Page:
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To the extent that modifications in work schedules do not interfere with the efficient accomplishment of an agency's mission, an employee whose personal religious beliefs require that he or she abstain from work at certain times of the workday or workweek must be permitted to work alternative work hours so that the employee can meet the religious obligation. The hours worked in lieu of the normal work schedule do not create any entitlement to premium pay (including overtime pay).
Adjustments of work schedules for religious observances may be approved for an employee who is employed in or under an executive agency, as defined in section 105 of title 5, United States Code.
Agencies should require employees to submit a written request for an adjusted work schedule in advance. An employee should specifically state that his or her request for an adjusted work schedule is for religious purposes and should provide acceptable documentation of the need to abstain from work.
When deciding whether an employees request for an adjusted work schedule should be approved, a supervisor should not make any judgment about the employees religious beliefs or his or her affiliation with a religious organization. A supervisor may disapprove an employees request if modifications of an employees work schedule would interfere with the efficient accomplishment of the agencys mission.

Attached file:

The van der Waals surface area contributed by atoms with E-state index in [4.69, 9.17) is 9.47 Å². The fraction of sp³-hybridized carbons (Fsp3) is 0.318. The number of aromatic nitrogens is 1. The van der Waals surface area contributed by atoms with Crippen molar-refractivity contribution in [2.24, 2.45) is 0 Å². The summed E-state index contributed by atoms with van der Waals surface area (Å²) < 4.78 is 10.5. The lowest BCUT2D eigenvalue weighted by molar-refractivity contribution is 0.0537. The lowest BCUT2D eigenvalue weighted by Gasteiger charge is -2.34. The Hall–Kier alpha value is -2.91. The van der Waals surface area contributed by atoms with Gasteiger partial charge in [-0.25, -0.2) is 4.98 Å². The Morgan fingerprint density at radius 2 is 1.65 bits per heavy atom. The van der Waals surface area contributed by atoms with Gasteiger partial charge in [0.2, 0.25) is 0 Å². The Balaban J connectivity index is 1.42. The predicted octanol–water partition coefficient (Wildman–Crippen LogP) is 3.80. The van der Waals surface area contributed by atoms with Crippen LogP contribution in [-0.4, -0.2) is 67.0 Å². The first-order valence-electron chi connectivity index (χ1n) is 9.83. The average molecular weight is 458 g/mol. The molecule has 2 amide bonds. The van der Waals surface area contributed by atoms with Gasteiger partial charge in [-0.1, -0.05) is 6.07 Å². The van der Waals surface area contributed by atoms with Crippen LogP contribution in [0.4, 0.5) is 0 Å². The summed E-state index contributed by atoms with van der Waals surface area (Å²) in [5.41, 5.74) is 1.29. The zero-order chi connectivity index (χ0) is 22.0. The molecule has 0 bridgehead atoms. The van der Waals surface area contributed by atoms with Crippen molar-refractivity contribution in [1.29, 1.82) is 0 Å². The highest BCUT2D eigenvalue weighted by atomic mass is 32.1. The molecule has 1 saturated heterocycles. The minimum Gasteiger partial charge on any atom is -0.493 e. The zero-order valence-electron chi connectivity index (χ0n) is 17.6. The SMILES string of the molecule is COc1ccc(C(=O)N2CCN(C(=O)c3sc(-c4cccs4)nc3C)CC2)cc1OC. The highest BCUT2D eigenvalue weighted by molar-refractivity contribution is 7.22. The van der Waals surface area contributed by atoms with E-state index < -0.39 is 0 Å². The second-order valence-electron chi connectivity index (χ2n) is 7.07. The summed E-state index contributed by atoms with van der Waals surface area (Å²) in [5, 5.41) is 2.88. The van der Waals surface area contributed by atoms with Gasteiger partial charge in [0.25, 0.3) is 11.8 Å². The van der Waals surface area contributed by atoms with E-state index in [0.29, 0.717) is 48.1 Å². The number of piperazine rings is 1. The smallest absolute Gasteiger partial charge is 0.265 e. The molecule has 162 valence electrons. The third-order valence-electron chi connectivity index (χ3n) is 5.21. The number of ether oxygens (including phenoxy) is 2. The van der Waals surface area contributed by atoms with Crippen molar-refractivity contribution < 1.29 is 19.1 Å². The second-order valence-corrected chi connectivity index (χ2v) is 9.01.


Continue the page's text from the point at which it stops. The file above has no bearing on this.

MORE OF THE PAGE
If an employees request is approved, a supervisor may determine whether the alternative work hours will be scheduled before or after the religious observance.
An employees request for time off should not be granted without simultaneously scheduling the hours during which the employee will work to make up the time. This provides a clear record of the employees adjusted work schedule. An employee should be allowed to accumulate only the number of hours of work needed to make up for previous or anticipated absences from work for religious observances.
If an employee is absent when he or she is scheduled to perform work to make up for a planned absence for a religious observance, the employee must take paid leave, request leave without pay, or be charged absent without leave, if appropriate. These are the same options that apply to any other absence from an employees basic work schedule.
The overtime pay provisions of title 5, United States Code, and the Fair Labor Standards Act of 1938, as amended, do not apply to employees who work different hours or days because of religious observances, even if an employee voluntarily works in excess of 40 hours per week or 8 hours per day for this purpose. If an employee is separated or transferred before using the time set aside for religious observances, any hours not used must be paid at the employees rate of basic pay in effect when the extra hours of work were performed.